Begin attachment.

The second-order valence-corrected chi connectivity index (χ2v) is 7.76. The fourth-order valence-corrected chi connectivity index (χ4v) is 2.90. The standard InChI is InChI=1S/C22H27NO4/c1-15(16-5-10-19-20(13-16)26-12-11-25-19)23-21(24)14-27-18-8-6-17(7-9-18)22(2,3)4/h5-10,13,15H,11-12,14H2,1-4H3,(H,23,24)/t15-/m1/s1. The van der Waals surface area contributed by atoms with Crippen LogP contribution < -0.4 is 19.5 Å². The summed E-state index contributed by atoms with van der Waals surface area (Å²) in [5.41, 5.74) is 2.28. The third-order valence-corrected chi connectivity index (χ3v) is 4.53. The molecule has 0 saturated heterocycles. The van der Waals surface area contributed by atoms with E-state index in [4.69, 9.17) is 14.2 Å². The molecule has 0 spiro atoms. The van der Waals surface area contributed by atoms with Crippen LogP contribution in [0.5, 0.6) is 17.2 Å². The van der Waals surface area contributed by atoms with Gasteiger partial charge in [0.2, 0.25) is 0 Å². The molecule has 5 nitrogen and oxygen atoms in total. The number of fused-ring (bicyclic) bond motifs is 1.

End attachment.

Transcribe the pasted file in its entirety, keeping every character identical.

The second-order valence-corrected chi connectivity index (χ2v) is 7.76. The fourth-order valence-corrected chi connectivity index (χ4v) is 2.90. The standard InChI is InChI=1S/C22H27NO4/c1-15(16-5-10-19-20(13-16)26-12-11-25-19)23-21(24)14-27-18-8-6-17(7-9-18)22(2,3)4/h5-10,13,15H,11-12,14H2,1-4H3,(H,23,24)/t15-/m1/s1. The van der Waals surface area contributed by atoms with Crippen LogP contribution < -0.4 is 19.5 Å². The summed E-state index contributed by atoms with van der Waals surface area (Å²) in [5.41, 5.74) is 2.28. The third-order valence-corrected chi connectivity index (χ3v) is 4.53. The molecule has 0 saturated heterocycles. The van der Waals surface area contributed by atoms with E-state index in [4.69, 9.17) is 14.2 Å². The molecule has 0 spiro atoms. The van der Waals surface area contributed by atoms with Crippen LogP contribution in [0.5, 0.6) is 17.2 Å². The van der Waals surface area contributed by atoms with Gasteiger partial charge in [0.2, 0.25) is 0 Å². The molecule has 5 nitrogen and oxygen atoms in total. The number of fused-ring (bicyclic) bond motifs is 1.